No problems on indie band’s sophomore album

Upon my first skimming of Fake Problems’ sophomore release “Real Ghosts Caught on Tape,” I quickly labeled it generic indie music from some band I didn’t care about. However, after giving this album the proper listen it deserves, my earlier assumptions have been dashed away.

I was blown away with its raw, indie feel, catchy guitars, and pounding drums that play throughout the album.

“Real Ghosts Caught on Tape” avoids any gimmicks; there are no sprinkles of unnecessary and annoying effects that are so common today. The album does not come off sounding amateur, either. The four-piece really shines here with its simple setup: two guitars and a bass attack backed up by drums.

The record gets off to a blaring start with its opener “ADT,” where military-esque drums introduce jaunty guitars that add to the catchiness of the “Tap tap your feet, to your heart beat” chorus. This first song sets a high standard for the rest of the album but luckily Fake Problems manages to meet these expectations and more.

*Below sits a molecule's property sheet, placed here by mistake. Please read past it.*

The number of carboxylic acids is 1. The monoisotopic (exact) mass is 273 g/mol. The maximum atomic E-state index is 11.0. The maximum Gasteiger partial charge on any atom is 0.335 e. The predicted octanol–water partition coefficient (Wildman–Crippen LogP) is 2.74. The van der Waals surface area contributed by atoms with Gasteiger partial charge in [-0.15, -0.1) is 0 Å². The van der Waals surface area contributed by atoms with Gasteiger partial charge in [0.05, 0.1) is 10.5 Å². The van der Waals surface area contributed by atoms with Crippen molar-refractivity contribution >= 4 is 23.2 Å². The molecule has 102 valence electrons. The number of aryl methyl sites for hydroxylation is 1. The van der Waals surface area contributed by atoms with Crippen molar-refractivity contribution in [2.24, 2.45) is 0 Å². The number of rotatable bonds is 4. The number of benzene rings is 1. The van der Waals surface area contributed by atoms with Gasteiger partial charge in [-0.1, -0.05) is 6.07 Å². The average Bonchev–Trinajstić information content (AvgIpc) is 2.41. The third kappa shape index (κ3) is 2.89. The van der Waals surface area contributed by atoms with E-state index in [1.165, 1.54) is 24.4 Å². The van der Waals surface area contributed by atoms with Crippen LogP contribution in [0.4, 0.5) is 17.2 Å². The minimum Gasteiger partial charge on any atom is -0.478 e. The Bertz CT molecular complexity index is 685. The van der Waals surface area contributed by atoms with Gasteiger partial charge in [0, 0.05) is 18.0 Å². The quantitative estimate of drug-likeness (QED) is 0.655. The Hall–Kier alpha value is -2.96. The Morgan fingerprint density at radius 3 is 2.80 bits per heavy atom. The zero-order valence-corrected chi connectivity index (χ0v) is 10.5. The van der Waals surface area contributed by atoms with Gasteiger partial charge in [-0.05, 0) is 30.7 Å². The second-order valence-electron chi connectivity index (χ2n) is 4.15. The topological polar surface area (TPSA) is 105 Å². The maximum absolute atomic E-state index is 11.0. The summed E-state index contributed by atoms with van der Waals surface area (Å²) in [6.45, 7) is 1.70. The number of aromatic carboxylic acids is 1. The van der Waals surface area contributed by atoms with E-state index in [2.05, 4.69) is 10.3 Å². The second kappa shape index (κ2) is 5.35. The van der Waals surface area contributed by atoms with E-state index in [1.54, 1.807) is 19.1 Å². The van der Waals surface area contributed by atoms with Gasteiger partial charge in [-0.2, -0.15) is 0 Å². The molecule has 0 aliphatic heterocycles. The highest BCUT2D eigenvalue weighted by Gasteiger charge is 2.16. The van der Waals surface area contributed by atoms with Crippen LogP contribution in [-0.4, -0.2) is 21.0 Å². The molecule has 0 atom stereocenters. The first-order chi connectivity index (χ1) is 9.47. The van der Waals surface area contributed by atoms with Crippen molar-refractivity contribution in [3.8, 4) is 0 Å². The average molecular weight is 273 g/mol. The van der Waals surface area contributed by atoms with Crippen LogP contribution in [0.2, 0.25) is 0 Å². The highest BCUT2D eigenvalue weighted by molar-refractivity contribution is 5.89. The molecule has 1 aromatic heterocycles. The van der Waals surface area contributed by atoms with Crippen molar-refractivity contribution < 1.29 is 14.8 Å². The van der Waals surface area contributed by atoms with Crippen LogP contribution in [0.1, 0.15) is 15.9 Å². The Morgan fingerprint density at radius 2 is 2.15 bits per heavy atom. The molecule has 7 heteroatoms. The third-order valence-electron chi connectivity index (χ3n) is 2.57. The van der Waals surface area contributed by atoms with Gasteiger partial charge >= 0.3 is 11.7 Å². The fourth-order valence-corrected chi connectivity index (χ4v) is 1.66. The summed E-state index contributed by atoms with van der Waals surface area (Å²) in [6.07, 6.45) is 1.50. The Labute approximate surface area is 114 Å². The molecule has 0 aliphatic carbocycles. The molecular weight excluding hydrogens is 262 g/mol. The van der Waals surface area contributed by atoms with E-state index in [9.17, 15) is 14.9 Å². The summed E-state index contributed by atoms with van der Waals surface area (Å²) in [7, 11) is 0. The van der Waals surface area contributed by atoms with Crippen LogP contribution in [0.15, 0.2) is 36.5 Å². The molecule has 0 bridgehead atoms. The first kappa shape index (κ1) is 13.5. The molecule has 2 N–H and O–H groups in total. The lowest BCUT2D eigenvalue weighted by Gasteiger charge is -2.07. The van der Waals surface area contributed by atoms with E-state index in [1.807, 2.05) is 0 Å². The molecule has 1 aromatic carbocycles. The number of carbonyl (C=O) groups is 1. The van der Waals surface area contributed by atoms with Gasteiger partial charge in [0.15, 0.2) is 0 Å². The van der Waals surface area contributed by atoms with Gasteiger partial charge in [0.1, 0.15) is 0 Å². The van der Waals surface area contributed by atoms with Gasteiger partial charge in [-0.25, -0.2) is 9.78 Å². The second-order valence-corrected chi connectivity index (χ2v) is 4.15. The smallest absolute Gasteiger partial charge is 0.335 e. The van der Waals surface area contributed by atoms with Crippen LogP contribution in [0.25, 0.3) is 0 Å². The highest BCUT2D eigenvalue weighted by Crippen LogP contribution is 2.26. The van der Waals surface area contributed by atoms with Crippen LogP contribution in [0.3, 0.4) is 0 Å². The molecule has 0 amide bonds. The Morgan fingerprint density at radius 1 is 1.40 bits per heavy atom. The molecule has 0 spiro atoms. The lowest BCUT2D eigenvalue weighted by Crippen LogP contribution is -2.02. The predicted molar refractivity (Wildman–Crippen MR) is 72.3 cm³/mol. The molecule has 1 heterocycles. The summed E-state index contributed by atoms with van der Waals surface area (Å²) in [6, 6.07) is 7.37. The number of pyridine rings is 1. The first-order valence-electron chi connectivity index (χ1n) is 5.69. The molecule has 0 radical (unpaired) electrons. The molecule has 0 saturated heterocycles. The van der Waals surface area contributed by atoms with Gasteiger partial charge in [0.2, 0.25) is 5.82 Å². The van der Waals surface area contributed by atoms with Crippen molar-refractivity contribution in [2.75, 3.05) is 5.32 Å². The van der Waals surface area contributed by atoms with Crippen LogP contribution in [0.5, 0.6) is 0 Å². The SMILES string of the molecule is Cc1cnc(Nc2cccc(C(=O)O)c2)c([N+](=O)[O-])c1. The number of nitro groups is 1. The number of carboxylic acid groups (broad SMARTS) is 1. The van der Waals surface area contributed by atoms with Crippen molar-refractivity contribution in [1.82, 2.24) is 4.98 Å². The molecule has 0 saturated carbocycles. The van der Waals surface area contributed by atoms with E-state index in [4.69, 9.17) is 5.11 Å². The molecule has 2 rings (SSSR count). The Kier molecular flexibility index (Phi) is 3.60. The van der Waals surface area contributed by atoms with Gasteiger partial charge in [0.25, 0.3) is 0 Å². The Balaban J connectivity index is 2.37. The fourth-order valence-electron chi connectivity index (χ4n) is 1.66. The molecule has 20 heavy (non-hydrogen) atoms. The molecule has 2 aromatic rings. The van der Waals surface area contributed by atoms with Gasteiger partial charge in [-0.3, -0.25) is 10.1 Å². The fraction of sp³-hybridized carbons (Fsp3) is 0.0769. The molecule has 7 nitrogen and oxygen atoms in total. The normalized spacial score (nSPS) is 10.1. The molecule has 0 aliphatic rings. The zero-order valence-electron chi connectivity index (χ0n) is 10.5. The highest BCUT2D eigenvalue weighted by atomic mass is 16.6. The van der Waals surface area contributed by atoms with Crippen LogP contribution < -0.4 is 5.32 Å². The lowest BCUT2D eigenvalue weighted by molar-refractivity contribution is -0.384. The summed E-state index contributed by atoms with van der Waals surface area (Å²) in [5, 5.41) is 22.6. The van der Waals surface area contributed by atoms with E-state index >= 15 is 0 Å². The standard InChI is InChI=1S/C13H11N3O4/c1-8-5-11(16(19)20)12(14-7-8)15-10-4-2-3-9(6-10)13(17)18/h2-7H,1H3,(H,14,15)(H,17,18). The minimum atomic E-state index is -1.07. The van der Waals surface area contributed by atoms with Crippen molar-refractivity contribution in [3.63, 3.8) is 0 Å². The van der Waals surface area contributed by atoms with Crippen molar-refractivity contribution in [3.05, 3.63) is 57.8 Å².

The album as a whole is very solid, showing off its strongest tracks with “RSVP,” “Complaint Dept.” and “Soulless,” which is the band’s lead single. It is a very energetic and upbeat song that you cannot help but nod your head to, if not get up and all out dance. The song is infused with elements of 60’s pop rock and is polished off nicely with the addition of female backing vocals.

However the song I found repeating most on my iPod was “Songs For Teenagers.” The track’s bouncy guitars and slower pace gives it a bit of a darker feel and its opening line only reassures that feeling: “Looking for drugs in all the wrong places / wanted to be famous but ended up nameless.”

In no way does this take away from the album; in fact, it adds a nice bit of change.

There is something to be said about the lyrics as well. While it shows a wide array of emotions, it largely contrasts with much of the subject matter heard in most of today’s indie and emo bands. The lyrics have a very positive message of never giving up hope: “I was soulless, soulless/ Broken down/ Hollow as a ghost/ But you have brought me back to life/ And revived the hope,” sings Chris Farren on “Soulless.”

The only complaint I have comes in its closing track “Ghost to Coast.” While not a bad song, its mellow tone and slow pace seem a little out of place.

“Real Ghosts Caught on Tape” is an amazing record that should solidify Fake Problems as mainstream heavy hitters without having to slap on the “sell-out” that so many of today’s popular acts deserve. Fake Problems’ latest effort should be picked up immediately by any indie-rock fan and quickly put on repeat.

Ronan O’Brien can be reached at

Author: Staff Writer

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